The Curious Autodidact

December 28, 2014

War Scars on the Homefront: Thank You for Your Service…

Filed under: book related,media related,social justice — Honilima @ 2:41 pm

Thank You for Your Service

 

If you don’t have time to read David Finkel’s terrific book Thank you for Your Service about what happens to the men and women when they return from war, take time to listen to this great segment from WBUR the NPR station out of Boston called “The Invisible Front.”  Both the book and this radio segment explore the mental health challenges warriors face when returning home to their families who have had to make do without them. It is a huge culture shock when their lives are no longer expected to be one huge rush of adrenalin.  Finkle, is a 2012 MacArthur Fellow, and the radio segment includes a General who lost two sons due to their military service. Finkel writes, “..the wars of Iraq and Afghanistan, which have created some 500,000 mentally wounded American veterans.”

If you think this doesn’t touch your life think again and read up on how many homeless people in our country are indeed veterans. Open your eyes to those around you who suffer behind closed doors to reorient themselves to their family and home lives after their military service. It is a sometimes hidden issue of significance to all of us if we are willing to face these tragedies and work to help them to heal.

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December 19, 2014

The Various Types of Readers According to Coleridge

Filed under: book related,Word Related — Honilima @ 9:27 pm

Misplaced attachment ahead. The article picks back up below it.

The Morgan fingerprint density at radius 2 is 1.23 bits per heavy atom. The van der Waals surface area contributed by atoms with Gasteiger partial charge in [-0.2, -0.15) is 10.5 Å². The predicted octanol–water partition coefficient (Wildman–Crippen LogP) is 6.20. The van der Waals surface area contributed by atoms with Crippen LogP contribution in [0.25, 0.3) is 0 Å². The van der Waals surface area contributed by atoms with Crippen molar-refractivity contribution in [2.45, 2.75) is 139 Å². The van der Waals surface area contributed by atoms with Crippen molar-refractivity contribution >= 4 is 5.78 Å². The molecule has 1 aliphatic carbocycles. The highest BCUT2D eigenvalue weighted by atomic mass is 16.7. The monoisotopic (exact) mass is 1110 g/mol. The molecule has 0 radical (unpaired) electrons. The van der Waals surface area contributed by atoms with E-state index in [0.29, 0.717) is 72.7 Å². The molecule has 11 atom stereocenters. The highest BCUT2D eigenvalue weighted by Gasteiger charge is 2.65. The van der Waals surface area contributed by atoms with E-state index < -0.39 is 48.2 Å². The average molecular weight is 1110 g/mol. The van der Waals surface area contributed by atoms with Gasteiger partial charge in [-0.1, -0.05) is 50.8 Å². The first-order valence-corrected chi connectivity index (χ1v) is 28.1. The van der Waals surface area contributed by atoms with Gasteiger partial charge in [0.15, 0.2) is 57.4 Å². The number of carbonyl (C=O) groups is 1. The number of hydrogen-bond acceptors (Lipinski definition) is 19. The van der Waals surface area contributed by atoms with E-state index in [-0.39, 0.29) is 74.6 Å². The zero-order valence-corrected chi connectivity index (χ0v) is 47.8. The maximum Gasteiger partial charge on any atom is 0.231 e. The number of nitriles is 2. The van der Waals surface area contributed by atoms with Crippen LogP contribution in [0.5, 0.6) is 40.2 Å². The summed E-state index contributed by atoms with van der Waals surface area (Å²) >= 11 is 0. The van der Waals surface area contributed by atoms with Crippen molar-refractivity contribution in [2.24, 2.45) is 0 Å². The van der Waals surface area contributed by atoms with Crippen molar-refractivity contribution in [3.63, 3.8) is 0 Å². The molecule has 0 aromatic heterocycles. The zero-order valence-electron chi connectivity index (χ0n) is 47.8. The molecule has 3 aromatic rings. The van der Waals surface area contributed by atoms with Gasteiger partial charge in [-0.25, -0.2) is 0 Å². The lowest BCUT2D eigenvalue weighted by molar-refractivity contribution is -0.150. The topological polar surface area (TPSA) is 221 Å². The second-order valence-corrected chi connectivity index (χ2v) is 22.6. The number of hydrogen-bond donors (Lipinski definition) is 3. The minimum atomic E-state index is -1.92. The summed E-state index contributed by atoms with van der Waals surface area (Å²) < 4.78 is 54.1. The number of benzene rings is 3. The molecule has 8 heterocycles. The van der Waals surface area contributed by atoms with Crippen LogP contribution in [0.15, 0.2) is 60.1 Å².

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Readers may be divided into four classes: 1. Sponges, who absorb all that they read and return it in nearly the same state, only a little dirtied. 2. Sand-glasses, who retain nothing and are content to get through a book for the sake of getting through the time. 3. Strain-bags, who retain merely the dregs of what they read. 4. Mogul diamonds, equally rare and valuable, who profit by what they read, and enable others to profit by it also.

Samuel Taylor Coleridge, poet, critic (1772-1834)

December 12, 2014

Family Life: a Brilliant Novel by Akhil Sharma

Filed under: book related,Word Related — Honilima @ 12:48 pm

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Listen to Indian author Akhil Sharma on the Diane Rehm program about how his novel “Family Life” blurs the lines between fiction and memoir and then read his thoughtful book about what it is to be the immigrant and the “normal one” in a family struggling to cope with a son and brother who has special needs. This is an amazing short but powerful read by a writer of considerable talent.

We meet young Ajay, in the mid- 1970s, as he is in Delhi awaiting news from his father in America when he and his older brother Birju and their mother can begin a new adventure in a America. Told with twist and turns, it is an immigrant’s story, one of deep emotions told from the point of view of a young child struggling to grow up in a new country and to make sense of his past and many possible futures. He lives in the shadow of his older brother Birju who becomes disabled. This leaves the parents and brother coping in their own ways with what fate has dealt them all. Certainly it is a tale of growing up with many stresses and keeping nimble to cope with what life may toss your way.